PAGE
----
My wife Beth and I live in Be’er Sheva, in the south of Israel. Many English speakers may be more familiar with the spelling Beersheba. It is the place in Israel where the patriarch Abraham lived. Every morning as part of the Morning Prayer, I read the story of the binding of Isaac. The story is from the bible book of Genesis, Chapter 22, verses 1-19. In the JPS Bible (1917 version), the last sentence reads, “So Abraham returned unto his young men, and they rose up and went together to Beer-sheba; and Abraham dwelt at Beer-sheba.” When Beth and I were saying goodbye to one of our friends in Philadelphia before moving to Israel, the man asked us where we planned to live in the land of Israel. I said, “In Be’er Sheva, my father owns a well there.” At first, our friend looked surprised; then he laughed.
From time to time, Beth and I will hear, coming from the lane that runs by the front of our house, the cry “alte zaken.” It is a Yiddish phrase that means “old things.” In Yiddish, it is written “אַלט זאכן” and, like Hebrew, is read from right to left. Sometimes, the phrase is merely said; at other times, it is sung in a kind of lilt that reminds one of the way in which Talmud students often sing the text they are learning.
The phrase is used by junk dealers and is shouted while walking through a neighborhood to alert residents that, if they have something old that they want to throw away, a dealer is available just outside their house. Recently, we heard the cry outside our home, and Beth, who wanted to get the man’s contact information for a friend of hers, went out to meet him. The man’s name was Walid. The name is an Arabic name and means “newborn.” The junk dealer is not Jewish.
During our recent trip to Poland, Beth and I heard three languages; Yiddish was not one of them. The languages were Polish, English, and Hebrew. We spent our one Sabbath in Poland in Kraków. At the Friday evening service in the Isaac Synagogue, Rabbi Eliezer Gurary gave his talk in modern Hebrew. Most of the attendees were from Israel. It goes without saying that, after the Shoah, to be able to go to a synagogue in Poland on the Sabbath and to hear a sermon delivered in Hebrew is a miracle. But for me, at least, it also brings sadness, grief almost beyond my ability to bear it. Let me explain.
In 1998, I had the good fortune to meet the late Israeli novelist Aharon Appelfeld. He was giving a talk at a JCC In Philadelphia, and signing copies of what was his latest book, at the time, The Iron Tracks. I went to hear him speak, as well as to ask him to autograph my copy of his new book. During his talk, Mr. Appelfeld spoke about his decision to write in Hebrew. He could have written in any one of several languages: German, Ukrainian, Romanian, Russian, English, or Italian. Aharon Appelfeld could also have written in Yiddish, but he didn’t. He chose Hebrew, a language he learned only after moving to Israel as a teenager. Appelfeld, a Holocaust survivor, said that he felt he had made the right decision. The vast majority of Yiddish speakers, he reminded us, had died in the Shoah.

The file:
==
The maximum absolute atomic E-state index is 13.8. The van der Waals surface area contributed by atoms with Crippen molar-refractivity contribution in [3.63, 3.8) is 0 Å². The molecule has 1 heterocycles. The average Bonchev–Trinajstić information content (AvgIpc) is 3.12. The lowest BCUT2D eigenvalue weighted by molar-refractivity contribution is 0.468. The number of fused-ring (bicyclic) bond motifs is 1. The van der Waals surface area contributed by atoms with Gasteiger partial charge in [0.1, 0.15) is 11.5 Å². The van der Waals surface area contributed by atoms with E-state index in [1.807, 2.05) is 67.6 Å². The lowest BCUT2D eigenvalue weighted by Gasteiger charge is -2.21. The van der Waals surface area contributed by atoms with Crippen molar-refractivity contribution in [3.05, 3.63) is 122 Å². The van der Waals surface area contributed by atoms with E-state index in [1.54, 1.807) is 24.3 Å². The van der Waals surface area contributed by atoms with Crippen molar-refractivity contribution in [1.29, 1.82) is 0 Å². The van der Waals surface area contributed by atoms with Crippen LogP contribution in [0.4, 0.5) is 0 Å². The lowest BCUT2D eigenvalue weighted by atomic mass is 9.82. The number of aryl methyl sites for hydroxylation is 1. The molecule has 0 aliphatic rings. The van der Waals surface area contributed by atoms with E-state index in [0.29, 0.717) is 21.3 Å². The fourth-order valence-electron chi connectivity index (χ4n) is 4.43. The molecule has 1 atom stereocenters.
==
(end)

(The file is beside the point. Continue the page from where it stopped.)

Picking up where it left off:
Ann Parson, in an interview she conducted with Appelfeld in the December 1982 issue of the Boston Review, quotes him, concerning his decision to write in Hebrew, and not in German, as follows:
You see, it would be not only a paradox, it would be tragic, to write in the language of the murderers. Just to think about it is enough to stop it. I suffered as a Jew and I was trying to find my roots. My family were Jews, the history and culture of the Jews–naturally it brought me to Hebrew, the main Jewish language, from the Bible.
But there is another side to tell concerning Appelfeld’s relationship to German. In his book, My Promised Land, Ari Shavit, writes of the loneliness that Appelfeld, who was born in Bukovina, felt in his early days in Israel, of his uneasiness with the melting-pot ideology of the time, and of his longing to find a home.
The one place Appelfeld felt at ease was in Café Peter in Jerusalem’s verdant German colony. Here people spoke the Austro-Hungarian German of his childhood and served the Austro-Hungarian dishes of home. At the elegant tables sat elegant ladies who resembled his mother. Here there was no melting-pot edict. Here he could remember his mother and long for her. He imagined that though murdered, she would somehow return.¹
When I took my book to Mr. Appelfeld for him to sign it, he was seated at a table. I handed him my copy of his book. He looked up at me with what I have to say are, without doubt, the two saddest eyes I have ever seen in my life–deep, dark, pools. Then he spoke to me. In Yiddish.
The nearly unbearable grief I felt at not hearing Yiddish in Poland was reflected in Mr. Appelfeld’s eyes when I said to him, in English, “I’m sorry. I don’t speak Yiddish.”
¹Ari Shavit, My Promised Land (Spiegel & Grau: New York, 2013), p. 155.